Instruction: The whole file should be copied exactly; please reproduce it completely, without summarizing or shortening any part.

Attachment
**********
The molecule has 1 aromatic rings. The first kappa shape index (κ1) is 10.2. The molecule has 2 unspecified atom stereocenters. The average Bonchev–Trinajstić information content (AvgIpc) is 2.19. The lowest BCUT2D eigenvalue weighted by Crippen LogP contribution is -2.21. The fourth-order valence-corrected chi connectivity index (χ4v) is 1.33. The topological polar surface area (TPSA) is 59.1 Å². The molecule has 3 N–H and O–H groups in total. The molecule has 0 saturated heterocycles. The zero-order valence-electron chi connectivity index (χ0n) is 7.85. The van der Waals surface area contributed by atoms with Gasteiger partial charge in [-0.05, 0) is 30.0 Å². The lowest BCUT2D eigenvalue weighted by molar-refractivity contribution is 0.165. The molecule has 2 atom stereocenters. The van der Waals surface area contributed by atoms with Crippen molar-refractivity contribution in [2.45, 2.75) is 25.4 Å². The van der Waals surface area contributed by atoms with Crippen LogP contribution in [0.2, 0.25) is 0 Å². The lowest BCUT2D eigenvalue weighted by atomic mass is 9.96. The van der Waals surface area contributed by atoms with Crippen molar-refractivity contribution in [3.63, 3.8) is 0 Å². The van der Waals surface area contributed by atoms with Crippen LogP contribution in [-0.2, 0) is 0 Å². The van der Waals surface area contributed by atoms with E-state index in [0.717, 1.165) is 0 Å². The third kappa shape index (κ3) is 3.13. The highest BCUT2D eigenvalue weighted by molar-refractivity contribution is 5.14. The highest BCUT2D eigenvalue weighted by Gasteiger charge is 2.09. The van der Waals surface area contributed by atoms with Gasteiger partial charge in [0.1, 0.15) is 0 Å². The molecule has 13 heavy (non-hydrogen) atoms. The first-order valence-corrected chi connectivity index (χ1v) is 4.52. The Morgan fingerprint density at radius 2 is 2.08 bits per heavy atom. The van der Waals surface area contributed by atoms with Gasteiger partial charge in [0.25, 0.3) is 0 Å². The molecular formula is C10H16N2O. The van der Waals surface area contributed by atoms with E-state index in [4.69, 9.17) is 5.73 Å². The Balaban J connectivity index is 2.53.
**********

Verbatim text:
The molecule has 1 aromatic rings. The first kappa shape index (κ1) is 10.2. The molecule has 2 unspecified atom stereocenters. The average Bonchev–Trinajstić information content (AvgIpc) is 2.19. The lowest BCUT2D eigenvalue weighted by Crippen LogP contribution is -2.21. The fourth-order valence-corrected chi connectivity index (χ4v) is 1.33. The topological polar surface area (TPSA) is 59.1 Å². The molecule has 3 N–H and O–H groups in total. The molecule has 0 saturated heterocycles. The zero-order valence-electron chi connectivity index (χ0n) is 7.85. The van der Waals surface area contributed by atoms with Gasteiger partial charge in [-0.05, 0) is 30.0 Å². The lowest BCUT2D eigenvalue weighted by molar-refractivity contribution is 0.165. The molecule has 2 atom stereocenters. The van der Waals surface area contributed by atoms with Crippen molar-refractivity contribution in [2.45, 2.75) is 25.4 Å². The van der Waals surface area contributed by atoms with Crippen LogP contribution in [0.2, 0.25) is 0 Å². The lowest BCUT2D eigenvalue weighted by atomic mass is 9.96. The van der Waals surface area contributed by atoms with Crippen molar-refractivity contribution in [3.63, 3.8) is 0 Å². The van der Waals surface area contributed by atoms with Crippen LogP contribution in [-0.2, 0) is 0 Å². The van der Waals surface area contributed by atoms with E-state index in [0.717, 1.165) is 0 Å². The third kappa shape index (κ3) is 3.13. The highest BCUT2D eigenvalue weighted by molar-refractivity contribution is 5.14. The highest BCUT2D eigenvalue weighted by Gasteiger charge is 2.09. The van der Waals surface area contributed by atoms with Gasteiger partial charge in [0.1, 0.15) is 0 Å². The molecule has 13 heavy (non-hydrogen) atoms. The first-order valence-corrected chi connectivity index (χ1v) is 4.52. The Morgan fingerprint density at radius 2 is 2.08 bits per heavy atom. The van der Waals surface area contributed by atoms with Gasteiger partial charge in [0.25, 0.3) is 0 Å². The molecular formula is C10H16N2O. The van der Waals surface area contributed by atoms with E-state index in [4.69, 9.17) is 5.73 Å². The Balaban J connectivity index is 2.53.